Friday, May 30, 2008
Tuesday, May 27, 2008
This pair of pistols were a gift to President Madison, supposedly forged from iron from a fallen metorite at Campo del Cielo, and chased with Argentine silver. Results from a recent detailed analysis contradict this story on several important points.
Sunday, May 25, 2008
A story improvised by a five year old Romanian actress, based on photographs taken over a fourteen year period, featuring an actor who pretended to be a paraplegic throughout much of the film's production.
It will be many things. It will not, however, be mediocre.
Slideshow of related images: here.
Monday, May 19, 2008
Alberto Manguel's 30,000 volume library, collected over six decades, gathered in a 15th century French country house.
In at least one instance, his absence saved the books:
I left my books behind when I set off for Europe in 1969, some time before the military dictatorship. I was 21 years old and wanted to see the world I had read about, the London of Dickens, the Paris of Marcel Aymé. My books, I thought, would faithfully wait in my parents’ house for me to come back one day. I could not have imagined that, had I stayed, like so many of my friends, I would have had to destroy my library for fear of the police, since in those terrible days one could be accused of subversion merely for being seen with a book that looked suspicious (someone I knew was arrested as a communist for carrying with him “The Red and the Black.”) Argentine plumbers found an unprecedented call for their services, since many readers tried to burn their books in their toilet bowls, causing the porcelain to crack.
Kohle Yohannon refurbished an 18 room Yonkers mansion "single-handedly", and now rents it out as a site for films.
Update: from an earlier interview with Kohle Yohannon
Mr. Yohannan is no less colorful. He tools around Yonkers on a Ducati motorcycle or in a secondhand Bentley. Born in San Francisco to parents of Iranian and French extraction, he grew up in a rambling Beaux-Arts house that his family had restored on a shoestring budget. "My dad was a mechanic, but my mom had really great taste," he said. "Our neighbors were doctors and lawyers who drove Mercedes, and we were the grease monkeys who fixed their cars."
At 16 he abandoned a fledgling career cleaning spark plugs for 25 cents apiece to become a fashion model, strutting his stuff down the catwalks of Barcelona and New York, where he also enrolled at the Fashion Institute of Technology and learned to make dresses. When he was 22 — during his sophomore year at Columbia University — he became the fourth husband of Mary McFadden, the fashion designer, who was 51; the relationship ended 22 months later in well-publicized recriminations. (In court papers, Mr. Yohannan described Ms. McFadden as an "older, selfish, willful" woman who demanded "rough sexual treatment" and "group sex sessions." She called him a "toy boy" and a "flake." He left the marriage with a settlement of $110,000 and the couple's pet cockatoo, Socrates Zinzar Big Bux.)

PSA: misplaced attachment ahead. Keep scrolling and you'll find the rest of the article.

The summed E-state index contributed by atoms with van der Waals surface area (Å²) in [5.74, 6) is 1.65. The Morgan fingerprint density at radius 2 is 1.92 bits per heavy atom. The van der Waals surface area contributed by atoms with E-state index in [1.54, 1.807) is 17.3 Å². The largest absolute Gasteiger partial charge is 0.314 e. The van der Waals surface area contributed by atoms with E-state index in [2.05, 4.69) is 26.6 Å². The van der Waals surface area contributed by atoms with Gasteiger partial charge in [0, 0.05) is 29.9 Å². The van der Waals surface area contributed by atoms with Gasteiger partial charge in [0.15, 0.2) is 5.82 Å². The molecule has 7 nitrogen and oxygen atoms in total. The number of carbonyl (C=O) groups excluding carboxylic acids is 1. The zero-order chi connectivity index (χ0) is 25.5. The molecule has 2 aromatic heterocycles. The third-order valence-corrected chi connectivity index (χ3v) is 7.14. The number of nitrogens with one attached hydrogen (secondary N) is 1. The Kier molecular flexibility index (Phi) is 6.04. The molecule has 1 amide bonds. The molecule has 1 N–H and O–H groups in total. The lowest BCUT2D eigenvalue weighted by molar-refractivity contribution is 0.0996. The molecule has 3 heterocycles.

Thursday, May 15, 2008
Sunday, May 11, 2008
Friday, May 09, 2008
I read the raft of widely blogged articles on the steampunk aesthetic, including the New York Times article and Richard Morgan's original article on the subject. Of course, the subculture has been knocking around for a while now; the fact that the NYT is in on the game means that it's starting to go mainstream, or reach a tipping point, or be passe (or demode, as very steampunkish Karl Lagerfeld might say).
What's steampunk all about? Bespoke technology, the visual/tactile pleasure of brass fitted scientific instruments, waistcoats and petticoats and fitted leather, dandyism, being gothic without wearing black, zeppelins, anti-minimalism without rococo, and science fiction dialed back into history.
Wednesday, May 07, 2008
Tuesday, May 06, 2008
"(thank you for your continued and loyal support over the years - this one's on me)"
Sunday, May 04, 2008